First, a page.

Two years ago researchers discovered the first ancient human genome in Africa, but this week an international team of scientists have reported that they had recovered far older bone fragments.

The fragments found in Malawai date back 8,100 years. They also retrieved DNA from 15 other ancient people in eastern and southern Africa, and compared the genes to those of living Africans.

The analysis published in Cell, includes important clues to Africa’s unknown prehistory, including details of migrations that shaped the populations that have become today.

A geneticist at the University of Oxford, George Busby, explained, “There are some amazing insights that come from it.”   

Scientists found it more difficult to use ancient DNA to irradiate the past in Africa than Europe. This is due to their being fewer skeletons in museums, and the fact that most searches for genetic material failed.

Jessica Thompson, an archaeologist at Emory University who does field work in Malawi, said, “It’s been mad, watching all the advances in what we understand about European prehistory.” More recently, she has worked with experts in ancient DNA and began searching for skeletons in Malawi. She and her colleagues analysed DNA from 16 of these fossils, along with the one previously found in Ethiopia, comparing the genetic material to that of living people throughout Africa as well as on other continents.

For the new study, David Reich, a geneticist at Harvard Medical School and co-author, alongside his colleagues analysed DNA from 16 fossils, along with one previously found in Ethiopia, comparing the genetic material to that of living people throughout Africa as well as on other continents.

As a result, they were able to determine how living Africans descended from ancient populations, which are older in Africa than anywhere else on Earth. “Africa is now going to be fully included in the ancient genomics revolution,” Dr Reich said. “We’re going to be able to do a lot of things in Africa that we’ve been able to do in Europe and elsewhere.”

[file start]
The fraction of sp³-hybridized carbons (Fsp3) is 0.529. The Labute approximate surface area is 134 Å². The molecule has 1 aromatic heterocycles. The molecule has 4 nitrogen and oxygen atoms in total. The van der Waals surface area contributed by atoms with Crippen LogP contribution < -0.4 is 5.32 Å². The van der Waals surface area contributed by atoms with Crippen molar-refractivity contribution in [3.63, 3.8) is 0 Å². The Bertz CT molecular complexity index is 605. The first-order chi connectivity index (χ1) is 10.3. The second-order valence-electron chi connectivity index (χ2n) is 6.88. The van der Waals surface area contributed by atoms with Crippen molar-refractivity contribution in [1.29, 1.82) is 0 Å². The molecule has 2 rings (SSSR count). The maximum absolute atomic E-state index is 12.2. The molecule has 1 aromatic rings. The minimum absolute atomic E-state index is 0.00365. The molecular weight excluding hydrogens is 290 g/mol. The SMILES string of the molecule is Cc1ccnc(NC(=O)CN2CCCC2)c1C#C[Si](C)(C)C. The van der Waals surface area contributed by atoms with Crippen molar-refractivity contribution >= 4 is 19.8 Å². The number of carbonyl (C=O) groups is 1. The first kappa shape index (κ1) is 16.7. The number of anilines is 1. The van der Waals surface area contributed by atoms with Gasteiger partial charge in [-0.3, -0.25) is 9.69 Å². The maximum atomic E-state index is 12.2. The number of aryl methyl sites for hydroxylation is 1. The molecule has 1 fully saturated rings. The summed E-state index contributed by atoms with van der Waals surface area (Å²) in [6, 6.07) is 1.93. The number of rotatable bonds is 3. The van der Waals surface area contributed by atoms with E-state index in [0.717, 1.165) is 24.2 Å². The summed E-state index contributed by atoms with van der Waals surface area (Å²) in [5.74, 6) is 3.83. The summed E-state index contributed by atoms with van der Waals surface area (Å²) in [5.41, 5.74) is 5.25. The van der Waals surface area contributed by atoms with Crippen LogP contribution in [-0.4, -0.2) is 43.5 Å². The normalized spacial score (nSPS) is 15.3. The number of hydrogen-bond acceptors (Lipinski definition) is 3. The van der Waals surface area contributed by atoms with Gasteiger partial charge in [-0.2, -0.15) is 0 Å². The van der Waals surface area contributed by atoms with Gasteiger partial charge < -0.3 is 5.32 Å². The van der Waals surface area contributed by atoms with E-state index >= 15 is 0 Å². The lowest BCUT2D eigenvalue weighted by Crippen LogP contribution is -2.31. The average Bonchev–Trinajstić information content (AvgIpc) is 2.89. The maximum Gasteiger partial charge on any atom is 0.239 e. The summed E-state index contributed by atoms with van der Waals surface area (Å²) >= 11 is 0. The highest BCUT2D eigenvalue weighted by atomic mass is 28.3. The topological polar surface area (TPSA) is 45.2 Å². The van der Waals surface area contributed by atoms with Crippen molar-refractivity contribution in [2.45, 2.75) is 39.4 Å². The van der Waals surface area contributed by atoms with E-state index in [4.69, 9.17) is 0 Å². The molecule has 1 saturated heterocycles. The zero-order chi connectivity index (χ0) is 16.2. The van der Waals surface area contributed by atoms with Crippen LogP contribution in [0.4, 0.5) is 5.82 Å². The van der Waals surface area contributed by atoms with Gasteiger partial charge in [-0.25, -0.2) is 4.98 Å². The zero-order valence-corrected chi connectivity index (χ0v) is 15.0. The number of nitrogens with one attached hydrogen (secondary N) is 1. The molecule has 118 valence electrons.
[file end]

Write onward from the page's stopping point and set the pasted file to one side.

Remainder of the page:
Earlier studies concluded that the hunter gatherers who live today in the Kalahari Desert and other parts of Southern Africa descend from the branch believed to be the first to have divided from other Africans. However, the new study suggests that there may be even older branches in the tree. “Something more complicated is going on,” Dr Reich added.

The group discovered that some people in West Africa share a unique collection of genetic variants that suggest an even deeper ancestry, raising the possibility that an earlier population of humans in West Africa diverged from rest.

At present, only a single, small population of living Africans share the same genetic link, those being the Tanzanian hunter-gatherers called the Hadza. “They’re the group of living Africans most closely related to non-Africans,” he said.

Dr Thompson is now looking to the future, as she hopes to dig into archaeological sites for evidence of the Bantu arrival in Malawi, looking for tools, bones and perhaps even more DNA.

She added, “We want to see if we can catch the timing of that transition and see if there was trade between the groups, or if the whole area was taken over.”

Anicent DNA in skeletons from western Africa would be just as valuable; it may hold profound secrets about the early history of our species.

Nevertheless, this won’t be easy to find. The early archaeological record there is sparse, and there are few caves to search. Pontus Skoglund, a postdoctoral researcher and co-author of the new study, said, “It is the major gap in our ancient DNA coverage.”

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